I wish I had the year or so it would take to pick and choose amongst the thirty feet of notebooks Steve has amassed in more than 100 countries. I'll be telling you more about Steve another time, but I will tell you that he lives in a ten-by-ten hole dug into the toe of California, Mexico and Arizona a mile from an Air Force gunnery range. He and his colorful neighbors roam the desert nights in pick-ups scoring scrap aluminum falling out of the sky. Let me first share a raw note Steve just sent me from Sumatra, describing his recent stay in Saigon.
"Dear Art: I Was Robbed by a transsexual ring of thugs in Vietnam. After the tragedy, as I was shoved out the hotel by the comely manager, a real girl with buck teeth advised me, 'No go in hotel. lady boys rob tourists.' It was midnight on the streets of Saigon and, having ridden a motorbike behind the 'T-date' with her lovely hair blowing in the wind getting caught in my teeth, I didn't know the location. I stormed the streets an hour before flagging a taxi driver with enough English to drive to my hotel. The thugs had lifted my key, so I couldn't identify it. I expected the T's in laying in wait, or having fleeced the place, but everything was shipshape. I lost just a $300 U.S. cash reserve."
(He had preceded this with a note describing being completely taken in by a gorgeous female-ferrying him around town on a motorcycle. A female who turned out to be one of his really male robbers.)
Not as a voyeur, but as a student and teacher of writing (as a, if you'll allow, mentor), I display for you what writing is in its essence: truth; trust betrayed; the ability to observe yourself being screwed; the ability to get something about it down for someone you like and think intelligent, and just maybe capable of getting you a hearing with other smart people. Second example followeth- and that will be all on Bo for the time being, except for some pictures that will follow.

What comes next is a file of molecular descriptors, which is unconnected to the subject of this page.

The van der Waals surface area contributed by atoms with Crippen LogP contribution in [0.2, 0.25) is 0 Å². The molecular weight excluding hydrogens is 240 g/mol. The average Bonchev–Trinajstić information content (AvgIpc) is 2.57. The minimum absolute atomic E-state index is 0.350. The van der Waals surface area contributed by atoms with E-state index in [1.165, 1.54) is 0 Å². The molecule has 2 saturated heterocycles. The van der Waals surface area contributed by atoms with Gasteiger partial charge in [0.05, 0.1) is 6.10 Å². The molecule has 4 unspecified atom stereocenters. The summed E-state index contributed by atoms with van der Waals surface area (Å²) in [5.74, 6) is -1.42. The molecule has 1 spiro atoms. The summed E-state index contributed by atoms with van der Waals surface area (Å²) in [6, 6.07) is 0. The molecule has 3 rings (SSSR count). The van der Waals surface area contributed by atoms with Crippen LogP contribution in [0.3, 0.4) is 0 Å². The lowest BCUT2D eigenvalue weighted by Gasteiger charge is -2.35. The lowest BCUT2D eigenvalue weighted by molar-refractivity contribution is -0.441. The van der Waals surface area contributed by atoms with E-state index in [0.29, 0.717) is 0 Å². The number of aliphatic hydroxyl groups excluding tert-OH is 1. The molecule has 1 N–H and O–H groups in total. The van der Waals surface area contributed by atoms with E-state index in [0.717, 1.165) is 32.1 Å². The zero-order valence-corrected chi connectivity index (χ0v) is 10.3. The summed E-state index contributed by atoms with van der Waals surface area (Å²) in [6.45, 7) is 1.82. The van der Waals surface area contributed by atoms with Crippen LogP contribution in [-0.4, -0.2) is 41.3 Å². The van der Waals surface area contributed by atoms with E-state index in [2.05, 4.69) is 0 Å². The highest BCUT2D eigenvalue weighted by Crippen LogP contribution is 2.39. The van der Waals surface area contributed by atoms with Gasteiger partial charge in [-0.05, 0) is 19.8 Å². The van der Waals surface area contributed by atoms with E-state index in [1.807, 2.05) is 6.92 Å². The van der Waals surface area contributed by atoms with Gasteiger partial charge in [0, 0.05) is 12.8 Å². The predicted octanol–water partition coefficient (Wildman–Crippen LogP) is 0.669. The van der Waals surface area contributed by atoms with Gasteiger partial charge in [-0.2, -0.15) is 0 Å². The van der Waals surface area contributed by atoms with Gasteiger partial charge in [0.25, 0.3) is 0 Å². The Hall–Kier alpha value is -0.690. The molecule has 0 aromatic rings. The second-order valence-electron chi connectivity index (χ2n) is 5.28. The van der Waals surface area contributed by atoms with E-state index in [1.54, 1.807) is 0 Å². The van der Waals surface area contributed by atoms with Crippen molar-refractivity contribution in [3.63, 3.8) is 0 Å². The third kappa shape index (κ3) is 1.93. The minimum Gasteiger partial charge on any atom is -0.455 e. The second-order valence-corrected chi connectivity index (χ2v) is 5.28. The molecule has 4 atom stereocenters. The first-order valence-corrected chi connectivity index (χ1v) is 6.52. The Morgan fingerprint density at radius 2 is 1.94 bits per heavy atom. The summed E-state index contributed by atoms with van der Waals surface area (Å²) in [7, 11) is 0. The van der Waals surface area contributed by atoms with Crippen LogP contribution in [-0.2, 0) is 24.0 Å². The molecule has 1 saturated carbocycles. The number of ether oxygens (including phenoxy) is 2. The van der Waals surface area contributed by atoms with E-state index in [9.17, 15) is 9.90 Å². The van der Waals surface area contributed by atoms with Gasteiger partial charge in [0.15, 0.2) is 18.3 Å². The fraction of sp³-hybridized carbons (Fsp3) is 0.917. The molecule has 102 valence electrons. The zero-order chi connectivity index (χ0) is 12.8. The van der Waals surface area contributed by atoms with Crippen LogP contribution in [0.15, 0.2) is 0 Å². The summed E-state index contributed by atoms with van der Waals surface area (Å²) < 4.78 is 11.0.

(Dateline Mexico- where hundreds of out-of-work wetbacks from the norte male and female are sneaking back into Mexico looking for work, crime, drugs or salable garbage.)
by Steve Keeley as told to, cut and retouched by Art Shay
"Out of the clear Baja blue a smoke finger guides my buddy and me to the first scrap heap. "Where there's smoke there's treasure," she bays, staring up as at a rainbow. The early pickers get the prizes and she, portly in a scavenged red miniskirt, steps ahead."
(I'm giving you Bo's phrases I enjoyed mentoring, ever so slightly, into English. )
"A year ago it cost $5 to become a certified rag picker, but now no one bothers to batten on the the collection scam.The strategy is to jog to the first wisps ahead of other sky watchers to ask the burner for permission to scrap the clothes that he kindly sets aside before applying the match. For every clothes picker who recycles at yard sales, ten metal recyclers vend to scrap yards. A hierarchy in poverty is evolving despite itself. "My Martha is a pro, so tough she wears her clothes out from the inside. Not really mine, but there's a base charm to mascara and dirt under the fingernails. Dirt with substance but no valence number becomes one of the elements of life. It comes from scratching away at a land and its refuse.
"No sun-damaged clothes, test the zippers, nothing that has touched soiled toilet paper: gaudy outsells conservative: snatch kid's stuff to cover the baby zoom. Everything must compress into this garbage bag," she orders huffily. The huff of leadership in strange cause. In thirty minutes we score a dress, cap, pair of joggers, purse and pajamas from a vacant lot behind the flea market, It's hard not to exult."
If you can't wait until this time every Wednesday to get your Art Shay fix, please check out the photographer's blog, which is updated regularly. Art Shay's book, Nelson Algren's Chicago, is also available at Amazon.